What happens when you send your latest color presentation by fax to a colleague? He gets a black-and-white copy, and all your beautiful graphics have suddenly lost a large part of their information value. But now, researchers at Xerox Corporation have found a way to recover the original colors from a print made on a black-and-white printer, fax or copier. Instead of converting colors to different shades of gray, the Xerox researchers have developed a method to change each color into a different texture or pattern in an image. Theoretically, these algorithms could be integrated within the software of a black-and-white printer, but it will certainly take a while before such a method is adopted by Xerox's competitors.
Here is the introduction of the document from Xerox.
When a colored document is faxed on a black-and-white machine, is the color gone for good?
Not necessarily, according to Karen M. Braun, a Xerox Corporation imaging scientist and co-developer of the first way to encode documents so that the colors of the original image can be recovered from a print made on a black-and-white printer, fax or copier.
Karen Braun worked with Ricardo L. deQueiroz, from the Universidade de Brasilia in Brazil, to develop a new method to convert colors before a transmission by fax.
When a color image is copied, printed or faxed on a black-and-white device, the colors are converted to shades of gray. Two different colors with the same luminance - or perceived brightness - may "map" to the same shade of gray, making it impossible to interpret the information the colors carry. When that happens on graphics like pie charts or bar charts, two colors will look the same and the chart loses its information value.
While trying to figure out how to retain the information conveyed in color graphs and pictures, the researchers looked for new ways to represent color images in black-and-white. Their method turns each color into a microscopically different texture or pattern in the gray parts of an image. It makes it easy to identify colors with similar luminance value, making the pictures more pleasing and the graphs more useful.
So how this technology will be used for?
In practice, the part of the algorithms that code the colors could be integrated within the software of a black-and-white printer so colors could be transformed to textured grays. The decoding part of the algorithms could be part of a multifunction system's scanner, recovering the original colors so the document could be switched back to vivid color for display or print.
The research work has been recently described at the IS&T/SID's Color Imaging Conference (CIC), which was held on November 7-11 in Scottsdale, Arizona. The researchers discussed a paper named "Color to Gray and Back: Color Embedding Into Textured Gray Images."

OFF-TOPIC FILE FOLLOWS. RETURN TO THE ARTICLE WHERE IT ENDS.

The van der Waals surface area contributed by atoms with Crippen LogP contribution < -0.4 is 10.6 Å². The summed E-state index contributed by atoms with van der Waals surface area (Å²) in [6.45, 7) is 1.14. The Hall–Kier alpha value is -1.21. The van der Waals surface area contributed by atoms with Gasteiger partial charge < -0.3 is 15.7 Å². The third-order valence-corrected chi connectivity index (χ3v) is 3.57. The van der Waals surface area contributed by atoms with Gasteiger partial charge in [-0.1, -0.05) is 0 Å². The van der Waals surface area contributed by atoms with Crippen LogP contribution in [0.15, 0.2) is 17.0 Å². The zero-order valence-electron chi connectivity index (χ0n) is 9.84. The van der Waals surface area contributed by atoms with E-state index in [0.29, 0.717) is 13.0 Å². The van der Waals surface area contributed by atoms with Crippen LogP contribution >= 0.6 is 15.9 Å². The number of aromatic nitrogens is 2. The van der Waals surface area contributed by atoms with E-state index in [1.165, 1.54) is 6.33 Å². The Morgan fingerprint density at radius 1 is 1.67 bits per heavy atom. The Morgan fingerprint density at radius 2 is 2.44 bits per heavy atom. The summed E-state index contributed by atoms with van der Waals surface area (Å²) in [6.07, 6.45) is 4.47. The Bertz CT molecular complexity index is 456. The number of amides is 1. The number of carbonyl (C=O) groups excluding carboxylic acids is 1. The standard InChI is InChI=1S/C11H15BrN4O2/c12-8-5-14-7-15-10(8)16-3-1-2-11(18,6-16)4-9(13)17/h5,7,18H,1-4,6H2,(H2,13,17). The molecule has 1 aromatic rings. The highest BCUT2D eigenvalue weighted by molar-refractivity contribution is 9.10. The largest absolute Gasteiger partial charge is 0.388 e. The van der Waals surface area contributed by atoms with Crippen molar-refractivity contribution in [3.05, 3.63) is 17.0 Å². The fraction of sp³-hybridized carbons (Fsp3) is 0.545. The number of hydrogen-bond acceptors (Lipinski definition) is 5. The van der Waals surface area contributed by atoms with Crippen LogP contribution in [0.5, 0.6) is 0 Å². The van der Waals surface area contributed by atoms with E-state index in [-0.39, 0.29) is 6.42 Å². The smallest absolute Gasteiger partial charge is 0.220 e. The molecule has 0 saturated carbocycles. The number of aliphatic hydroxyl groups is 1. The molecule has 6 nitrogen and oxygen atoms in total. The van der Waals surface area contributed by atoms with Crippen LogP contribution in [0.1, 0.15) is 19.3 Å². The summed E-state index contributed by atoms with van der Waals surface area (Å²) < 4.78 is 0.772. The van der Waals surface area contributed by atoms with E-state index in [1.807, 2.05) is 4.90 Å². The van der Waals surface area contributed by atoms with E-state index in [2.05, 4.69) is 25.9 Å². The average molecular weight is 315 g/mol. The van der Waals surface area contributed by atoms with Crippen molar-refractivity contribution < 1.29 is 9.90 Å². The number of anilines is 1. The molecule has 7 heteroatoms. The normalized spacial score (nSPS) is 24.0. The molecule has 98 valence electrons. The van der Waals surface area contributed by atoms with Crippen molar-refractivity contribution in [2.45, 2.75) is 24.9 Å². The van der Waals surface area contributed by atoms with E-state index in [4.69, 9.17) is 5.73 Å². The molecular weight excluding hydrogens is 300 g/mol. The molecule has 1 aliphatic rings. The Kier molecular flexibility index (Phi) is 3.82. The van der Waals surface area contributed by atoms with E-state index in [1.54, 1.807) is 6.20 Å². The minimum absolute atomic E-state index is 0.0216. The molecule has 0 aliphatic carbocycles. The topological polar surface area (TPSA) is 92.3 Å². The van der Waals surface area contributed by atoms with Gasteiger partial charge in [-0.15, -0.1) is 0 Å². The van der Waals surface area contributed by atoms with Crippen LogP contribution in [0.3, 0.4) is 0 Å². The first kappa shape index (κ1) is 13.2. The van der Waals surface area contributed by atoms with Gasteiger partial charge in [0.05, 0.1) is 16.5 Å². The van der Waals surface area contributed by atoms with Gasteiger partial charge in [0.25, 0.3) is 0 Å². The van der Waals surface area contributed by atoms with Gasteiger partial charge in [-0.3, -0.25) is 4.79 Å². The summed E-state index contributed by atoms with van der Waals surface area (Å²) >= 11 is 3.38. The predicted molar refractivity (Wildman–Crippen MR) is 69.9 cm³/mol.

Here is a link to the abstract of this paper which provides more details about the method.
We have developed a reversible method to convert color graphics and pictures to grayscale images. The method is based on mapping colors to low-visibility high-frequency textures that are applied onto the gray image. More specifically, the image is textured by carrying a sub-band (wavelet) transform and replacing band-pass sub-bands by the chrominance signals. The low-pass sub-band is the same as that of the luminance signal.
Alone, this algorithm can be used to convert color images to grayscale in a way that adds texture to increase discernability between regions of similar luminance but different color. However, the technique is also easily reversible.
After receiving a monochrome textured image, the decoder can identify the textures and recover the color information. The decoder performs a wavelet transform on the received gray image and recovers the chrominance channels from the appropriate wavelet bands. This allows color images to be archived in grayscale (useful for proceedings and other documents not printed in color) and converted back to color digitally.
For more information about this technology, Xerox has filed the patent #20050069197 which was published on March 31, 2005. Here is a direct link to this patent application. If the link is broken, go to the United States Patent and Trademark Office web site, click on the "Qick Search" link on the right part on the screen, and enter "20050069197" as your query on the next screen (without the quotes).
Will this technology be integrated into commercial products anytime soon? Xerox doesn't say anything about this. But I suspect that other manufacturers would also have to use this technology before it could be widely deployed. So I doubt that you could turn your black-and-white fax into a pretty colored hardcopy before a while.
Sources: Xerox Corporation, November 16, 2005; and various web sites
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